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Re: Cycling a new tank
>Ammonia is called ammonium in water with a PH less than 7.
NH3 is ammonia, while NH4+ is ammonium. The amount of NH3 relative to
NH4+ is dependent upon pH. The following table lists the percent of NH3
at 20 C and varying pH:
There is very little ammonia at pH < 7, and it doesn't become prevalent
until pH > 8.2. Besides, it's the ammonia concentration, not the
relative proportions, that's important. A new tank with 1 ppm NH3-NH4+
at pH 8.0 is less of a problem for fish than a tank with 8 ppm NH3-NH4+
at pH 7.2. Simply keeping a low pH is no guarantee for avoiding new
>In this state it is food for plants and tanks that have plants
>make this cycling stage safe for fish. The stem and other
>fast growing plants are more efficient in
>extracting ammonium directly from the water column and
>are the ideal starting plants for this reason.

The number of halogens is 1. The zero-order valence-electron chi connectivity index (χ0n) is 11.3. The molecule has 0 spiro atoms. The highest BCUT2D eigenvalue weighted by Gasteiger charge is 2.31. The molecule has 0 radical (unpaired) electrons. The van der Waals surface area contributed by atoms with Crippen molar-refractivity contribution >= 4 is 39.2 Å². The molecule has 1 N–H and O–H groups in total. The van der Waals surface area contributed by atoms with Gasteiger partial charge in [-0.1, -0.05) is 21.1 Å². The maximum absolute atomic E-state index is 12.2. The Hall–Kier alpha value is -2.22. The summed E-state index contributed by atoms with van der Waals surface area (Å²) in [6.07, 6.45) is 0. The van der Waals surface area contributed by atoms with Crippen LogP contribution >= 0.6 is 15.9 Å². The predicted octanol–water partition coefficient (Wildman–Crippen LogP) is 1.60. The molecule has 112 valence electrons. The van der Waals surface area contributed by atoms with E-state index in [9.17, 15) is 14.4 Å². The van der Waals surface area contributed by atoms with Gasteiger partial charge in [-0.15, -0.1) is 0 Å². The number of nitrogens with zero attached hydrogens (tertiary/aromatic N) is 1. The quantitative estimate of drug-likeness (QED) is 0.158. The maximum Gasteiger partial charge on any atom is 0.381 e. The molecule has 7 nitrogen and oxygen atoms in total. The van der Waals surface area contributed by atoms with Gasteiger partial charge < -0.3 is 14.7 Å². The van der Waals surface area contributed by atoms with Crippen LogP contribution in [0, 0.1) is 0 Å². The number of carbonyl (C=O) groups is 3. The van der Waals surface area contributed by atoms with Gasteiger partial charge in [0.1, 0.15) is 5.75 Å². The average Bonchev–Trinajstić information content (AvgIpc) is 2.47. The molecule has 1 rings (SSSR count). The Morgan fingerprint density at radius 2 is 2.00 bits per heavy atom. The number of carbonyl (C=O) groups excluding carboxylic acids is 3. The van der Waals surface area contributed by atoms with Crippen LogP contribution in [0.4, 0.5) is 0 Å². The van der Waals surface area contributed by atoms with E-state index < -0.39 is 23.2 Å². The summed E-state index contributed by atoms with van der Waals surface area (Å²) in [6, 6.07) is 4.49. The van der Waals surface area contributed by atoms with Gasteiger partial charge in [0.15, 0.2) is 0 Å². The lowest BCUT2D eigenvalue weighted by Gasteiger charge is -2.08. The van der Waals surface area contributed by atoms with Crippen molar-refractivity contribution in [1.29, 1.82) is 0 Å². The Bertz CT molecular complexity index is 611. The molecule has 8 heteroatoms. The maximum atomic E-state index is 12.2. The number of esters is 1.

Ammonia is actually more readily taken up than ammonium, as an uncharged
ion can cross a membrane more easily than a charged one. This is
precisely why ammonia is more toxic than ammonium--membranes are much
more permeable to ammonia. High ammonia is toxic to plants, too.
>If there are
>not enough of these fast growers then the end product in the
>water is nitrate which is food for
>algae as the higher plants absorb nitrate through their
>roots better than from the water directly.
Er, I've been adding nitrate to maintain 3-5 ppm in my tank for three
years now, as have many people on the APD. I don't have an algae